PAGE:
Harps Foods CEO Kim Eskew recently told the Northwest Arkansas Business Journal that paying someone to buy customers is negative profit for small and medium-sized retailers. That’s why many retailers have turned to Instacart to help them become omnichannel overnight.

McKinsey also said stores aren’t typically designed with order fulfillment in mind, and they aren’t necessarily staffed or equipped with the technology to do so on a large scale. During peak hours, it is difficult for many stores to manage exceptions, ensure accurate choices and tightly control cycle times for customers, according to McKinsey. Customer experience is built on retailers doing everything right.

McKinsey said solving the dilemma of speed for execution and delivery will only get more complicated. Food, grocery and beauty product delivery expectations are less than a day. This compares to less than two days for clothing, electronics and general merchandise.

The four recommendations McKinsey made to retailers regarding online execution include more investment in network expansion. Walmart plans to add 120 micro-distribution centers this year and next. The centers will be equipped with automation and will be located next to and connected to supercentres in high demand areas.

Target, where stores process about 80% of orders online, plans to open two sorting centers in October, followed by two more after the holidays, to support its ability to ship from the store. Target said the new centers offer faster delivery times at a lower cost in high-density shipping markets. They will also free up space behind the scenes in stores.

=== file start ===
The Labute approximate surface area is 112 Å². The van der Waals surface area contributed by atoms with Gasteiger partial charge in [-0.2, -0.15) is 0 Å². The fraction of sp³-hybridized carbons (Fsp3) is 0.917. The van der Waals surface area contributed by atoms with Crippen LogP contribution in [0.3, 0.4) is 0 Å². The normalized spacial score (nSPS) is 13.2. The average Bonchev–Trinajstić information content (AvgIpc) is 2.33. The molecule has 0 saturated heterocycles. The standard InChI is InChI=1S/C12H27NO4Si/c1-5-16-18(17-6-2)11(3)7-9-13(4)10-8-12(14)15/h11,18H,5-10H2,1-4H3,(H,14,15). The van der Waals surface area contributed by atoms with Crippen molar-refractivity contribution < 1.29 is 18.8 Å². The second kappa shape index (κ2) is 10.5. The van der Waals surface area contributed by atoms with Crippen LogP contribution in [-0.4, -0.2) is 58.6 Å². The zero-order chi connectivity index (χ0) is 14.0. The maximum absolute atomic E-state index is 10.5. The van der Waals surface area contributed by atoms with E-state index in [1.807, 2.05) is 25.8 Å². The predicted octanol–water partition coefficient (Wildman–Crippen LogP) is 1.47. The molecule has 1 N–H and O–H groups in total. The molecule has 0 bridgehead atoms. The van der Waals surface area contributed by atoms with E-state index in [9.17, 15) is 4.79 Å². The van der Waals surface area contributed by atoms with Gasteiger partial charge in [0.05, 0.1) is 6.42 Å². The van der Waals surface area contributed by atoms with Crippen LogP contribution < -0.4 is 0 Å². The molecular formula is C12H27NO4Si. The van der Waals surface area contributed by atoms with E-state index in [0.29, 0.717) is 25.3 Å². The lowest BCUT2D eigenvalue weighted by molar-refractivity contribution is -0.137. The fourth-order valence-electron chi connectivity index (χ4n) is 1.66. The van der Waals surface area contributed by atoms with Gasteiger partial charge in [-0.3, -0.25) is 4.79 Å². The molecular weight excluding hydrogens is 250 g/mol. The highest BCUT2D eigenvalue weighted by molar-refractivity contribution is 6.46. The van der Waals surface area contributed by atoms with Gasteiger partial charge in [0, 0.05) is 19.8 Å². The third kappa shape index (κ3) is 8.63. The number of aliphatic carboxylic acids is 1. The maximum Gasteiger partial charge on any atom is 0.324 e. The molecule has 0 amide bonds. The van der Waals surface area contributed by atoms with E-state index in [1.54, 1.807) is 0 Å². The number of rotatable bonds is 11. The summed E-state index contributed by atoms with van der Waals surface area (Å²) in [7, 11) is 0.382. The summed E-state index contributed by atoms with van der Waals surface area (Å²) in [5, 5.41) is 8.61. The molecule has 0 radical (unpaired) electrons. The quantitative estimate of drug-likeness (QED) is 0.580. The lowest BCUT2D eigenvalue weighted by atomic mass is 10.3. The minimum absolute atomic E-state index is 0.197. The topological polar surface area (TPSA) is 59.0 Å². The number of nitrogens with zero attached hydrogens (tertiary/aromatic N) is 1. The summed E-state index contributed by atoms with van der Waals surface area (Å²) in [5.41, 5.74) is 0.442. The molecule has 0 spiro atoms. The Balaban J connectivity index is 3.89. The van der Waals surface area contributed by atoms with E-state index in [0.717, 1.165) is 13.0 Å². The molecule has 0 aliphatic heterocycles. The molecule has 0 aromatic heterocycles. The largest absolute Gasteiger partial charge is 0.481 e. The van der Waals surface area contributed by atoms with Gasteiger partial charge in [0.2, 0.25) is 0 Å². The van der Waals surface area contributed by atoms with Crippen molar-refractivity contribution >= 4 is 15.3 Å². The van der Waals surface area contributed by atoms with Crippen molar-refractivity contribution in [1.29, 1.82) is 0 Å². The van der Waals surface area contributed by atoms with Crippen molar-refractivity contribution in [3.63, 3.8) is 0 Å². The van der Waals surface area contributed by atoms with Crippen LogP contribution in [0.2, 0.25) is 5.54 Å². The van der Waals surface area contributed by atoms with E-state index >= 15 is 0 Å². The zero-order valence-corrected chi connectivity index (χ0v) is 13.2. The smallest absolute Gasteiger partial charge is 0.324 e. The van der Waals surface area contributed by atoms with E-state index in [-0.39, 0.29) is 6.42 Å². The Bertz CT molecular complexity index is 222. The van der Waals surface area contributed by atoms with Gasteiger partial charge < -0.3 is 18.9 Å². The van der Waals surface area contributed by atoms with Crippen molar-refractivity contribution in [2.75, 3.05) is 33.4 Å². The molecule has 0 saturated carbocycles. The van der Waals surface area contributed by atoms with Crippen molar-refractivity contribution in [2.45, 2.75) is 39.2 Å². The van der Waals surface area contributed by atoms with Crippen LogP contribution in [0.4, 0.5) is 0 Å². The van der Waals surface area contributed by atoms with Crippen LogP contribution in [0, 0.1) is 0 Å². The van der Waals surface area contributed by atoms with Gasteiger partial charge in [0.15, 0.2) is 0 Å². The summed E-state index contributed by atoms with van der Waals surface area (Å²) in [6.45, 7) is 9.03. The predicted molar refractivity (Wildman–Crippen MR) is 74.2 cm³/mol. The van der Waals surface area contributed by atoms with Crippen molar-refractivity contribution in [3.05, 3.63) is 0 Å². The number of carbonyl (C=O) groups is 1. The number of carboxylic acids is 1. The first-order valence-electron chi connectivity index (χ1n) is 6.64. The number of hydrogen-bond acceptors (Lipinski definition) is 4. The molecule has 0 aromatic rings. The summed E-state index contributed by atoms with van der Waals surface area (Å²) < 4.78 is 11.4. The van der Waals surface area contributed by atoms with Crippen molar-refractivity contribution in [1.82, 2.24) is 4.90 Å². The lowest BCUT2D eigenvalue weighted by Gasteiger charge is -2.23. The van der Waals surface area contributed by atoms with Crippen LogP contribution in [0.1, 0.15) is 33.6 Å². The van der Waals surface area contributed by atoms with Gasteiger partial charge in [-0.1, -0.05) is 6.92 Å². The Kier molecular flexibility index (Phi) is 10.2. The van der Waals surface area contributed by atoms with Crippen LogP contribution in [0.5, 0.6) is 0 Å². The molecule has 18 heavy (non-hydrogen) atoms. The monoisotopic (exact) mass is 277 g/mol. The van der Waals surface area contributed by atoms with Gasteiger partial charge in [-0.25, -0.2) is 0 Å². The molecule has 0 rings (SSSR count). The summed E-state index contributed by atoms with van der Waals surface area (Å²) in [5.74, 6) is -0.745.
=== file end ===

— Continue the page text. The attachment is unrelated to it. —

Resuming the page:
McKinsey said adding distribution centers can cost more than $ 100 million each, which is not feasible for many retailers. Other retailers in urban areas are using dark stores as dedicated distribution centers to expand the distribution network. Capital costs are typically $ 5-15 million, a fraction of the cost of setting up a new distribution center.

Sam’s Club did this with five clubs closed over two years ago, including one in Memphis.

McKinsey also recommends using analytics and automation to increase the efficiency associated with picking or order fulfillment. This is exactly what Walmart did with personal shoppers taking orders from stores now following a path around the store that was set up through analytics. Walmart also uses automation in some stores that pick, consolidate and store orders until they are picked up. This means fewer steps and increased time efficiency in the picking process.

Accurate inventory distributed across multiple sites is critical to achieving supply chain efficiency. Yet McKinsey said this often forces companies to consolidate online and in-store inventory systems into one system. Walmart recently accomplished the feat, and it took the retail giant several years.

There are also many last mile challenges at stake for retailers. McKinsey said that even the fastest execution operation is always at the mercy of the speed and quality of the last mile delivery service. The most common way for retailers to solve this problem is to partner with third-party services like DoorDash and Uber. Target has acquired the Shipt delivery platform, which has been of use to the large retailer, especially in the midst of the pandemic. Walmart uses a combination of options, including Spark, an in-house operation using store employees and third-party delivery services.

McKinsey also warned that with escalating supply chain transportation costs this year, it would become essential for retailers to have strategic partnerships with carriers and to offer consumers pick-up points in local stores. stores, lockers or other neighborhood collection points.

Editor’s Note: The offer side section Talk Business & Politics focuses on businesses, organizations, issues and individuals engaged in providing products and services to retailers. The Supply Side is operated by Talk Business & Politics and sponsored by Propak Logistics.